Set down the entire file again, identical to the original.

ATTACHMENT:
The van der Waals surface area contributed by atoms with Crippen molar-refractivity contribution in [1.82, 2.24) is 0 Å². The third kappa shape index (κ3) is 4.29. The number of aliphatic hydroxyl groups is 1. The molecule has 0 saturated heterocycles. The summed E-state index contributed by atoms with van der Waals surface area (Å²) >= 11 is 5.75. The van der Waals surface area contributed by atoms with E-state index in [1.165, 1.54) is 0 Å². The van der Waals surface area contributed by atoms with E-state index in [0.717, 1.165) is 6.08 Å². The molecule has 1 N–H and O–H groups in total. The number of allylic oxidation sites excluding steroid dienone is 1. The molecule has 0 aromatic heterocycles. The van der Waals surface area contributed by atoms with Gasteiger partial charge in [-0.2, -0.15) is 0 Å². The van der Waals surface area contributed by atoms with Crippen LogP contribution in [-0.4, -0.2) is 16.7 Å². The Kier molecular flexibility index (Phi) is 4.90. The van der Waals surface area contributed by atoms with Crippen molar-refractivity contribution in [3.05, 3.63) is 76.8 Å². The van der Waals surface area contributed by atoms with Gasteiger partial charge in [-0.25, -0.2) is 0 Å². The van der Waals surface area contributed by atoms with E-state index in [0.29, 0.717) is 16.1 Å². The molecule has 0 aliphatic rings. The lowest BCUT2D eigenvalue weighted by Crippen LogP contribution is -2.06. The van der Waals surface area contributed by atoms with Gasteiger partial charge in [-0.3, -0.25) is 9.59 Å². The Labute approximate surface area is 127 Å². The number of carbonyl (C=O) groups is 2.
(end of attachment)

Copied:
The van der Waals surface area contributed by atoms with Crippen molar-refractivity contribution in [1.82, 2.24) is 0 Å². The third kappa shape index (κ3) is 4.29. The number of aliphatic hydroxyl groups is 1. The molecule has 0 saturated heterocycles. The summed E-state index contributed by atoms with van der Waals surface area (Å²) >= 11 is 5.75. The van der Waals surface area contributed by atoms with E-state index in [1.165, 1.54) is 0 Å². The van der Waals surface area contributed by atoms with E-state index in [0.717, 1.165) is 6.08 Å². The molecule has 1 N–H and O–H groups in total. The number of allylic oxidation sites excluding steroid dienone is 1. The molecule has 0 aromatic heterocycles. The van der Waals surface area contributed by atoms with Gasteiger partial charge in [-0.2, -0.15) is 0 Å². The van der Waals surface area contributed by atoms with Crippen LogP contribution in [-0.4, -0.2) is 16.7 Å². The Kier molecular flexibility index (Phi) is 4.90. The van der Waals surface area contributed by atoms with Crippen molar-refractivity contribution in [3.05, 3.63) is 76.8 Å². The van der Waals surface area contributed by atoms with Gasteiger partial charge in [-0.25, -0.2) is 0 Å². The van der Waals surface area contributed by atoms with E-state index in [0.29, 0.717) is 16.1 Å². The molecule has 0 aliphatic rings. The lowest BCUT2D eigenvalue weighted by Crippen LogP contribution is -2.06. The van der Waals surface area contributed by atoms with Gasteiger partial charge in [-0.3, -0.25) is 9.59 Å². The Labute approximate surface area is 127 Å². The number of carbonyl (C=O) groups is 2.